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Tornado thrashes Buffalo Lake
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Dozens of vehicles were crushed under the weight of trees and other debris. (MPR Photo/Mark Zdechlik)
Police Chief Greg Gowan saw the tornado coming - a "perfect funnel cloud - black as oil," roaring toward his city. The twister ripped the roofs off homes, tossed power lines to the ground and sent residents of this town of 770 to their basements Tuesday night.

Buffalo Lake, Minn. — Despite the mangled utility lines, debris, and downed trees, the severely damaged homes and businesses, and the smashed cars and trucks lining the streets of Buffalo Lake, townspeople seemed generally upbeat the morning after the tornado. No one killed. No one was seriously injured. And for that, residents are thankful.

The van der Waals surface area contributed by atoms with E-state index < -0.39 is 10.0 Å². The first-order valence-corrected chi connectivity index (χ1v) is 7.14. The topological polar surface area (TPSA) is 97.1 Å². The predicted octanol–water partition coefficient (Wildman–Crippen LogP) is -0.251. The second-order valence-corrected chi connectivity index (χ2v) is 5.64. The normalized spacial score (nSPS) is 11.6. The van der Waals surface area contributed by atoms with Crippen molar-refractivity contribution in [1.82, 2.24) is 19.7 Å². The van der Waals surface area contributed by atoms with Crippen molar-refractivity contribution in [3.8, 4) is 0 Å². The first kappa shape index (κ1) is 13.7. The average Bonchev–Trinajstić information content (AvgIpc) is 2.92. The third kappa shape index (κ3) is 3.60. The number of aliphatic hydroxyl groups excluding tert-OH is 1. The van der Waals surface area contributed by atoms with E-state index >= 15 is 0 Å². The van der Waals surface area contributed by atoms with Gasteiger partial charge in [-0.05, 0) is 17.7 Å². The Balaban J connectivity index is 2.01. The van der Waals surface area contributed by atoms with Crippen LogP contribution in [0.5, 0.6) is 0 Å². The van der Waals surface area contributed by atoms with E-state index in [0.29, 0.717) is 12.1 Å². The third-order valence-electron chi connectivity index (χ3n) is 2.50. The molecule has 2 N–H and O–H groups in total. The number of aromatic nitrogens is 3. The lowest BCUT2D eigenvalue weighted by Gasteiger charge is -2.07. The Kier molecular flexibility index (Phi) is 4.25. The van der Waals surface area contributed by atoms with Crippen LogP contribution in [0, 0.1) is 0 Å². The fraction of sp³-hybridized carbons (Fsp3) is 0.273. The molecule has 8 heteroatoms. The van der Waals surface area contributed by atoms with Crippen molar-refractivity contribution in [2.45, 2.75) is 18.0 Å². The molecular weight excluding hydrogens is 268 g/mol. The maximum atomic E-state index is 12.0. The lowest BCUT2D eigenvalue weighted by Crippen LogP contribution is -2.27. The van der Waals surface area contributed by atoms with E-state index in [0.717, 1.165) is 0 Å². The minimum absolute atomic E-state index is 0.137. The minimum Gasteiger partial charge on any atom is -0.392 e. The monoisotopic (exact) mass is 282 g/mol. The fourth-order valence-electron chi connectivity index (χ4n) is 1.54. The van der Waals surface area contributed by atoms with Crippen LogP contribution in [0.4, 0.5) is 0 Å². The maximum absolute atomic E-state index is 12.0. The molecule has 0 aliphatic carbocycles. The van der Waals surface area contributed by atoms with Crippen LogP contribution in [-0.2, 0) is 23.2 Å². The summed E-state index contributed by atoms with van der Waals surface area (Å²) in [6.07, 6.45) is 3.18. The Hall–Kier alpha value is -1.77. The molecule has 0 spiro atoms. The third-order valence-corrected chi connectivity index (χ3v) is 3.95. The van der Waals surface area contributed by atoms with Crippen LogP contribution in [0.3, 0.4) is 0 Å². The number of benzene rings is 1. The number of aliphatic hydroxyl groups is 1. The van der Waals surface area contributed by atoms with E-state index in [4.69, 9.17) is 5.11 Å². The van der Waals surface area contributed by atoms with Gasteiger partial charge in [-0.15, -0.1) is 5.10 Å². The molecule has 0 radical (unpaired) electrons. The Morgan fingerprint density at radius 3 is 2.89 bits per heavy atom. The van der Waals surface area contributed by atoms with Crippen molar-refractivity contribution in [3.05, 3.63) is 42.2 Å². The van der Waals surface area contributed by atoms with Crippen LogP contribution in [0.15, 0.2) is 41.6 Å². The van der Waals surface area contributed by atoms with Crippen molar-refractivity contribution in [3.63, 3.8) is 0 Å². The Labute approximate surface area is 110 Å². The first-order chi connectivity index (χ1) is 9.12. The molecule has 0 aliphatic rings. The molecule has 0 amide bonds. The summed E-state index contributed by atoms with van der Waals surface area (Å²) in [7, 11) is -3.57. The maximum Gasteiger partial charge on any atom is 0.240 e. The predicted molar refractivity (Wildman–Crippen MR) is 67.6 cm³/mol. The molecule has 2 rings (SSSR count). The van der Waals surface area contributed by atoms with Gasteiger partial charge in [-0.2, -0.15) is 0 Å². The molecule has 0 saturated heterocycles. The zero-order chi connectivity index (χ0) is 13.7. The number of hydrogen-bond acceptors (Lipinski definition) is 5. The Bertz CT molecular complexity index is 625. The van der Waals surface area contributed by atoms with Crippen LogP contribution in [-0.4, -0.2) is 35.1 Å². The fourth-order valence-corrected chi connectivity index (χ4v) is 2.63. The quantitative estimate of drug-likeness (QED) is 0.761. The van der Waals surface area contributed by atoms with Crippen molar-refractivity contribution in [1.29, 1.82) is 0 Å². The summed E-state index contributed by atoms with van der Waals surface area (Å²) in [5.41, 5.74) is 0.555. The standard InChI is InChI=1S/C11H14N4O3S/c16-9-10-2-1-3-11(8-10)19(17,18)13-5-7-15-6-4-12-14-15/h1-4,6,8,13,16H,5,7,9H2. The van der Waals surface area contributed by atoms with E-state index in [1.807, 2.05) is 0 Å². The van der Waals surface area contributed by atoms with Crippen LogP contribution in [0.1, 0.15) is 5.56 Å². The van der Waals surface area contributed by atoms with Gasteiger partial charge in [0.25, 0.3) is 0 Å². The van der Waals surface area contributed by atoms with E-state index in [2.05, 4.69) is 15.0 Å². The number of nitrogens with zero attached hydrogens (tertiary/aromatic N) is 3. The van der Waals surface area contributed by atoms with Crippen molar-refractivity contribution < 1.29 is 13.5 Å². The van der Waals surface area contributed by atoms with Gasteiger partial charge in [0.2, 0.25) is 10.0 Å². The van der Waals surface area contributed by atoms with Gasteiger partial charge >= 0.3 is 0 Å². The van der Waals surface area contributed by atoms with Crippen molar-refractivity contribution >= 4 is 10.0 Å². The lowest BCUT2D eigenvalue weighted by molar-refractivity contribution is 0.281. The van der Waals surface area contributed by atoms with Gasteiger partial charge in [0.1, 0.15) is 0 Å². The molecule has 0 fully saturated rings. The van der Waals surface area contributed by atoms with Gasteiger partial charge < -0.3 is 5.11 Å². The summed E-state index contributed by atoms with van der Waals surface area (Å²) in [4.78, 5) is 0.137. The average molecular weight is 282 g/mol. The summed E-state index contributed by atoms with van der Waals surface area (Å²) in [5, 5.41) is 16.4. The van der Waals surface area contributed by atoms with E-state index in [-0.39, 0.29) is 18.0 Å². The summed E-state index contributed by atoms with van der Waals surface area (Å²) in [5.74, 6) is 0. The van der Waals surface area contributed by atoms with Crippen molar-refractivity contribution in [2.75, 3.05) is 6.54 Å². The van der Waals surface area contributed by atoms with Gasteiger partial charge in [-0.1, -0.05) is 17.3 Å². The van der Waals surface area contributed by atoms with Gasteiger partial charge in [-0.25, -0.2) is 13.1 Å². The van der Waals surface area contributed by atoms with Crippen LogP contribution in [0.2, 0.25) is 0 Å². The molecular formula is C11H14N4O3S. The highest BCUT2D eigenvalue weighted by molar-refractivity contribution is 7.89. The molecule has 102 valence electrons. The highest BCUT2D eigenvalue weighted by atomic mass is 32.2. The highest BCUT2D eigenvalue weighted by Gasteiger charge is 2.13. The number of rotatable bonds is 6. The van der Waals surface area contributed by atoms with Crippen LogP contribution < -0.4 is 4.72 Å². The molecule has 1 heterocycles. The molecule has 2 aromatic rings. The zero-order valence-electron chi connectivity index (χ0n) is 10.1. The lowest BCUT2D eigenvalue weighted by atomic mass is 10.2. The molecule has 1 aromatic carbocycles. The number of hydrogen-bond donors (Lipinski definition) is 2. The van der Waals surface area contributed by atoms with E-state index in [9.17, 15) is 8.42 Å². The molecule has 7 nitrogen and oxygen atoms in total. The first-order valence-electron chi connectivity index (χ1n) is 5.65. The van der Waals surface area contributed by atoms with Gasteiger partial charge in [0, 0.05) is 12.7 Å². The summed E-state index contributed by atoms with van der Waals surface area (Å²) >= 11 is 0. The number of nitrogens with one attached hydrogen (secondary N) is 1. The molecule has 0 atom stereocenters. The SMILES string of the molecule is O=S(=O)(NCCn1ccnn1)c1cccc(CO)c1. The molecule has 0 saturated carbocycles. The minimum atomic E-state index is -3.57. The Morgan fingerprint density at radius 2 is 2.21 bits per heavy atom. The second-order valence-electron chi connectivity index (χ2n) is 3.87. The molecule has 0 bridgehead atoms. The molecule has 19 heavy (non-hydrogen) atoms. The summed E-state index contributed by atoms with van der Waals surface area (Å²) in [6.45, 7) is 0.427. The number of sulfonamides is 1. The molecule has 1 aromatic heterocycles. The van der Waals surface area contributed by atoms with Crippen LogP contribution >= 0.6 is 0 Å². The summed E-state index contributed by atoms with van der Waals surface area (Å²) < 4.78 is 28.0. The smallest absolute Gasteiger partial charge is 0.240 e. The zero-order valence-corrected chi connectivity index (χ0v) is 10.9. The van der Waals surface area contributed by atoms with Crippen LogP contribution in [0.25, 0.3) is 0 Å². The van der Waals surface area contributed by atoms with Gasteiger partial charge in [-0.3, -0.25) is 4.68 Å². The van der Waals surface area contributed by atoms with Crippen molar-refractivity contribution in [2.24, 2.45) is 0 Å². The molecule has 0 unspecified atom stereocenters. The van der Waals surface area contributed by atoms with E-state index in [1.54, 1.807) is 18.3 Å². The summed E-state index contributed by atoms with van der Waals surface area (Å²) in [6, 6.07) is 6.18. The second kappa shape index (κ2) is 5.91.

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Image Trees, roots and all, were overturned

"I've never been through a tornado, but I don't ever want to go through one again," said Jenny Shafer, as she walking down Main Street clutching her young daughter's hand. She says she was forced out of her apartment by tornado damage -- a hole in the wall -- and will be living with her father for the time being.

"Thank God that we came out all right. We're just thanking God that nobody's was actually really hurt," she said.